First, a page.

Reviewing frankenfruit and other unappetising imports, Peter Sherwood gives supermarket produce a 0% rating.
There is no such thing as fresh fruit and vegetables. Once cut, picked or plucked, it’s dead. Same for slaughtered beef, lamb, chicken, pork and fish. Now to the antithesis of ‘fresh,’ even as a figure of speech – the freakish, grotesque fruit and vegetables sold in local supermarkets. The impossible has been achieved: imported produce better suited for display at the Hong Kong Museum of History.
How come out of a bag of six oranges, I regularly find three that are juice-free and as solid as marble? All six look alike, but 50% have been touched by the devilish hand of a Dr Frankenstein.
How do they create frankenfruit? Why, they load them up with chemicals before sending them on the long voyage from South Africa or Chile.
Wouldn’t it be wiser to eat oranges that have been grown closer to home? At a posh supermarket in Central, I’ve seen small, very ordinary Japanese melons, the stuff they feed to pigs in Australia… for HK$300 each. But at least they’re edible.
What about the magic avocado, that blogosphere nutrition sensation that can cure everything from warts to paranoid schizophrenia? (Interestingly, this miraculous health food, a flowering member of the Lauraceae family, was for a few thousand years the staple diet of Central America – when the average lifespan was 23.)
What used to be a cheap Mexican export is now a prize fought over by crooks and cartels south of the US border and in faraway New Zealand. Recently, a supermarket in Brisbane, Australia, posted this sign: No cash or avocados are kept on the premises overnight.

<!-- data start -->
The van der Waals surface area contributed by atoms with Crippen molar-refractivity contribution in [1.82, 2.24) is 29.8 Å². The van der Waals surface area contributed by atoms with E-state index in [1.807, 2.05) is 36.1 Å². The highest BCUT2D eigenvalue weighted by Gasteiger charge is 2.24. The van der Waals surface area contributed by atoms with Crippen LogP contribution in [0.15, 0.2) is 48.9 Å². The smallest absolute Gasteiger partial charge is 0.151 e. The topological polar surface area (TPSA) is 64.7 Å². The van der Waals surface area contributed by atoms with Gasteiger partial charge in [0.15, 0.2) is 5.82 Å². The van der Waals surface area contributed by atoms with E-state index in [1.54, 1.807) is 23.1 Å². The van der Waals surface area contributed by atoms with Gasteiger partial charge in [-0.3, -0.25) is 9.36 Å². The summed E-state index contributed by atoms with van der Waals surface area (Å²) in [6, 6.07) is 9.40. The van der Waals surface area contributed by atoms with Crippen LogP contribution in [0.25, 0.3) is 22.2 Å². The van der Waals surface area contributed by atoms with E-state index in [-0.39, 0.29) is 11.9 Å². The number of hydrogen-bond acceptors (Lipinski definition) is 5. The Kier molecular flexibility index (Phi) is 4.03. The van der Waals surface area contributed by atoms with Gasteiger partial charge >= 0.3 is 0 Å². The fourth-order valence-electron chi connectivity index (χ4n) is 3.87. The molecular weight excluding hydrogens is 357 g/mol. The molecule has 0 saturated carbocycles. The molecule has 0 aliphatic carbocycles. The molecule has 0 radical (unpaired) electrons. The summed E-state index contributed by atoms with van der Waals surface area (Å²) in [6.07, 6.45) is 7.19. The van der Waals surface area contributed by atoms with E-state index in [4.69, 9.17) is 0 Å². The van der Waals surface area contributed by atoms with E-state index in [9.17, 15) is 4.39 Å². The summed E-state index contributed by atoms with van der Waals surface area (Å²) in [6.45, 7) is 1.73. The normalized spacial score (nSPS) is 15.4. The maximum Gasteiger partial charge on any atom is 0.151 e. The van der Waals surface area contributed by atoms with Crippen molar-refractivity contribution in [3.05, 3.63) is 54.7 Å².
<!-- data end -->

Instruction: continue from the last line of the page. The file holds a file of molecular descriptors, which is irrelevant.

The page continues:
Fruits of antiquity
If ‘fresh’ is a bit of a misnomer, what of ‘still fresh?’ Simply, it is a note from the supermarket that the item is pretty tired. After journeying halfway round the planet and then sitting on a shelf for a week, it should be disposed of – but preferably at our expense.
In Hong Kong, the avocado presents two options: rock hard for eternity or rock hard for a week, while black and rotting in the middle. What alchemy is afoot? Millennia from now, archaeologists digging in an ancient Lantau landfill will mistake these petrified avocados for dinosaur eggs.
At least half of all locally available avocados and oranges should be sold to the Chinese Army as mortar rounds.
Bananas, black and green with age and mould, can be considered marketable, if only to malnourished monkeys. And there are bananas that stay green for months, and are harder than a North Korean prison sentence.
In the murky world of the supermarket, ‘still fresh’ meat is the Russian roulette of mass-marketed food. It might be OK, but then again… Would you risk ptomaine poisoning to save a few dollars?
I take it all more seriously than most. After months on the upper Amazon River circa 1968, I returned home ill and spent a month in hospital with suspected beef tapeworm. What this demon is, and how to be rid of it, is not for this page. Google it.
Peter Sherwood has lived in DB for 18 years. The former head of an international public relations firm, Peter is the author of 15 books and has written around 400 satirical columns for the South China Morning Post.
Image: Olivier MicheTags: food, fresh fruits and vegetables, supermarkets